“Jamaica’s growth moment went into reverse during our second decade of Independence, during which the economy declined by 22 per cent. This coincided with the abandonment of the Arthur Lewis model and its replacement by a social model of development that involved a dominant state in control of the commanding heights of the economy, with the state being principally responsible for the creation and distribution of wealth. The consensus and continuity that had guided and undergirded our efforts for the previous 20 years had been completely dismantled,” Golding charged.


He noted that while Manley meant well and introduced far-reaching positive social legislation on behalf of people who suffered from poverty and low standards of living, the period of the 1970s was a period of major economic setback for Jamaica.

Golding’s assessment of the 1980s under the leadership of Former Prime Minister Edward Seaga was that it involved a “strenuous” programme of structural adjustment and privatisation, elimination of price and import controls, fiscal compression, wage restraint, and employment retrenchment, driven by the edicts of multilateral lending agencies. Golding opined that as painful as that experience was, it had started to have achieve positive results by 1988, with economic growth reaching six per cent by late 1988.

He is of the view that the country’s leadership “fumbled the ball” in the fourth decade of Independence “aided and abetted by the international Monetary Fund”.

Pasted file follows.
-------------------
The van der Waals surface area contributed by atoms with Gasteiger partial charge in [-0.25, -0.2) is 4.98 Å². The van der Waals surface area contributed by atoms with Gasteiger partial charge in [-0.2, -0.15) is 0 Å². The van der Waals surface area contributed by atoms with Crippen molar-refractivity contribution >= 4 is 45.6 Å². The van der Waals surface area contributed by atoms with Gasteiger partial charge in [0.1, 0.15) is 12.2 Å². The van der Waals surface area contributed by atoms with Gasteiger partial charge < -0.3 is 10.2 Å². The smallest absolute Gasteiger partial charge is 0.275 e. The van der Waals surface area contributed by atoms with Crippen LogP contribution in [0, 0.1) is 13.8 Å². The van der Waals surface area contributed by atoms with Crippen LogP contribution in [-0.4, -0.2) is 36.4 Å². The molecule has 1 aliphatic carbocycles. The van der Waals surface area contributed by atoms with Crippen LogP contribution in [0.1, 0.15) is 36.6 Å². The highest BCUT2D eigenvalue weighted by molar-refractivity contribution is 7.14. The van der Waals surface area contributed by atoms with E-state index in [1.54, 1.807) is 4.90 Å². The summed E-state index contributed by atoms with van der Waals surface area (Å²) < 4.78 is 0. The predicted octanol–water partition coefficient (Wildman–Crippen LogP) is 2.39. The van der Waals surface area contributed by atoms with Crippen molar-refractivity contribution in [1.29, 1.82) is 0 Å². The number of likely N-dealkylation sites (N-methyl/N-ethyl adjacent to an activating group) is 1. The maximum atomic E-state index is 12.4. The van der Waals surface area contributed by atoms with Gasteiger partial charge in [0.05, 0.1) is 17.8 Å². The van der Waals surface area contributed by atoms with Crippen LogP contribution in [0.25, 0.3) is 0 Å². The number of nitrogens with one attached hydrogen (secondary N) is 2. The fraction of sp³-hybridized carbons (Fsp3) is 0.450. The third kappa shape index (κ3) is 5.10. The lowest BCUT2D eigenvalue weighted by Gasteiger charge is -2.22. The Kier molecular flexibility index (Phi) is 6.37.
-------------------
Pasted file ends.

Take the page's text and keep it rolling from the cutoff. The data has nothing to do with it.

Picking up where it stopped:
“Premature and untimely foreign exchange liberalisation without the fundamentals and regulatory framework required to defend it; and untimely loose monetary policy in the month preceding it, had created a perfect storm for financial instability. Inflation soared to 80 per cent in 1991: The kind of inflation that Sri Lanka is now experiencing,” Golding remarked.

“The measures that were employed to mop up liquidity and rein in inflation, shook the very foundations of our financial system at the same time that we had declared a free-for-all in the chase of US dollars. We created a mess in trying to clean up a mess. Cash reserves and liquidity asset ratios for commercial banks were hiked to 25 per cent and 50 per cent respectively. Treasury bill rates peaked at 51 per cent in 1992. Commercial bank rates climbed. Businesses went bankrupt, banks and insurances collapsed as these explosive charges were detonated at their foundations,” Golding said.

He concluded that the past 10 years there have been important steps in fixing the economy with encouraging results.

“The institutionalisation of a fiscal responsibility and debt management framework has already had a significant impact towards achieving the macroeconomic stability that has eluded us for so long. The independence of the Bank of Jamaica and establishment of an independent fiscal commission, are among the critical tools that have been employed in ensuring sustainability of that achievement,” Golding asserted.

He notes however, that some of these gains have been eroded by the COVID-19 pandemic with further erosion possible from a likely recession to come.